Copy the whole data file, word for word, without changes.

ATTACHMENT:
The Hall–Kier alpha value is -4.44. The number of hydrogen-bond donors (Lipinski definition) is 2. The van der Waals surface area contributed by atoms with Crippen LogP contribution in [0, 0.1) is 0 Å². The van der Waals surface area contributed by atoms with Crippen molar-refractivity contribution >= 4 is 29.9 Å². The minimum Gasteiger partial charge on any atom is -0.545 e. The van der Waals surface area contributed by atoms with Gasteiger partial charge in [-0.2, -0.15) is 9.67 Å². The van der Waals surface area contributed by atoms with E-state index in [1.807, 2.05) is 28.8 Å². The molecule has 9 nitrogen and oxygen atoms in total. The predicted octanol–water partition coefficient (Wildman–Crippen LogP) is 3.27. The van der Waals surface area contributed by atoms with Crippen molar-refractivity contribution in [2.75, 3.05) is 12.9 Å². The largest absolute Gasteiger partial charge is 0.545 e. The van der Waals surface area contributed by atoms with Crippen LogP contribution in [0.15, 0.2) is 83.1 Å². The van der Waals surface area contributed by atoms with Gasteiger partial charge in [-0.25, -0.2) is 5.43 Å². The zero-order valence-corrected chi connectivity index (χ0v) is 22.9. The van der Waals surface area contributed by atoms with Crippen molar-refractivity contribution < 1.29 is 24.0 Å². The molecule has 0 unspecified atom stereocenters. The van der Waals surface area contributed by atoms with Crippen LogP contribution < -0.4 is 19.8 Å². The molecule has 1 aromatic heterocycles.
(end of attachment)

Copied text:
The Hall–Kier alpha value is -4.44. The number of hydrogen-bond donors (Lipinski definition) is 2. The van der Waals surface area contributed by atoms with Crippen LogP contribution in [0, 0.1) is 0 Å². The van der Waals surface area contributed by atoms with Crippen molar-refractivity contribution >= 4 is 29.9 Å². The minimum Gasteiger partial charge on any atom is -0.545 e. The van der Waals surface area contributed by atoms with Gasteiger partial charge in [-0.2, -0.15) is 9.67 Å². The van der Waals surface area contributed by atoms with E-state index in [1.807, 2.05) is 28.8 Å². The molecule has 9 nitrogen and oxygen atoms in total. The predicted octanol–water partition coefficient (Wildman–Crippen LogP) is 3.27. The van der Waals surface area contributed by atoms with Crippen molar-refractivity contribution in [2.75, 3.05) is 12.9 Å². The largest absolute Gasteiger partial charge is 0.545 e. The van der Waals surface area contributed by atoms with Crippen LogP contribution in [0.15, 0.2) is 83.1 Å². The van der Waals surface area contributed by atoms with Gasteiger partial charge in [-0.25, -0.2) is 5.43 Å². The zero-order valence-corrected chi connectivity index (χ0v) is 22.9. The van der Waals surface area contributed by atoms with Crippen molar-refractivity contribution < 1.29 is 24.0 Å². The molecule has 0 unspecified atom stereocenters. The van der Waals surface area contributed by atoms with Crippen LogP contribution < -0.4 is 19.8 Å². The molecule has 1 aromatic heterocycles.